Bankruptcy is a traumatic event which can have significant implications for the future, particularly if you run a business. We explain what personal bankruptcy is, the difference between bankruptcy and liquidation, and what it means for the future.
In the UK the term bankruptcy only applies to a person, so a business entity (such as a limited company which is legally separate to its owners) can’t become bankrupt, but will enter liquidation.
How is someone made bankrupt?
There are normally two ways that you can be made bankrupt:
By applying for bankruptcy yourself because you’re struggling to pay your debts
Because your creditors (the people you owe money to) have applied for your bankruptcy after exhausting other methods for recovering the debt.
How long does bankruptcy last?
Declaring yourself bankrupt is not a permanent thing, and typically lasts one year, after which you’ll ‘discharge’ the bankruptcy. You won’t have to repay your old debts, but you may have to cover fees such as court fines or student loans.
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What happens if a sole trader is made bankrupt?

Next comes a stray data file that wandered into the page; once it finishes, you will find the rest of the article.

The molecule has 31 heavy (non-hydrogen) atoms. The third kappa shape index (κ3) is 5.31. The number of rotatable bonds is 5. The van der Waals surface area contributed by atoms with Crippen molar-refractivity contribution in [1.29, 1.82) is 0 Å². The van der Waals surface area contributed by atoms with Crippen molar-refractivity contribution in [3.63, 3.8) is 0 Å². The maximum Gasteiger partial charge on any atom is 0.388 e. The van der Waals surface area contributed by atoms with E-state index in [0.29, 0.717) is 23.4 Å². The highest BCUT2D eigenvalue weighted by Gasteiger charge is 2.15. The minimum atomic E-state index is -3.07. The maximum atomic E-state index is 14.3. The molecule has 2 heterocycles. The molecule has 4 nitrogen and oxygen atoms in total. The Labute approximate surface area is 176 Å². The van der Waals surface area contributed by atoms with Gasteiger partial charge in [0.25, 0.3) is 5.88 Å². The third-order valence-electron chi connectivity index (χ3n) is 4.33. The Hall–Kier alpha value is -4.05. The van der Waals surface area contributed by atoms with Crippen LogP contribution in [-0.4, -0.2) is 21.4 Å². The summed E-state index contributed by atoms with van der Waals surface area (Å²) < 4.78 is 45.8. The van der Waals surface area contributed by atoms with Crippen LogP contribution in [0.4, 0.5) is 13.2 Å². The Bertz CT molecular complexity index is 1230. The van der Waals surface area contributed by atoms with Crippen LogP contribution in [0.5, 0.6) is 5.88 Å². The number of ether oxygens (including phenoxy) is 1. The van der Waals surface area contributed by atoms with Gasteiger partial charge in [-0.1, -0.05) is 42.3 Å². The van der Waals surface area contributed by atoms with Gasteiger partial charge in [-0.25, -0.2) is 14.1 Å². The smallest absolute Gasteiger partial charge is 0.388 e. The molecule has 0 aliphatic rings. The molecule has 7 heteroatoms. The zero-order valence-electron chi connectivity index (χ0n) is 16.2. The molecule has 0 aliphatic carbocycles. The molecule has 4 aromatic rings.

As a sole trader you are your business, with no legal differentiation between you and it. Sadly this can mean that you might have to close your business, and sell off any assets to help pay your debts if you become bankrupt.
That’s not always the only outcome though, and sole traders can sometimes continue operating during the bankruptcy period, but under strict regulation. You’ll need to trade under your own name, or the name you were using to trade under when you became bankrupt.
You can’t start trading under a different name while you’re bankrupt.
You can continue to be a shareholder, though your assets might be sold off to pay debts during the bankruptcy process.
Once you discharge the bankruptcy you can become a director again, though this might make it difficult for the company to access funding and finance (and could even be off-putting for potential investors).
What alternatives are there to bankruptcy?
An Individual Voluntary Arrangement (IVA) is a formal binding agreement with an insolvency practitioner who divides payments between creditors. This agreement is a lot more flexible than bankruptcy, and it will still allow you to continue trading.
An IVA also enables you to negotiate repayments if they become unmanageable, though the driving force here is repayment according to agreed terms.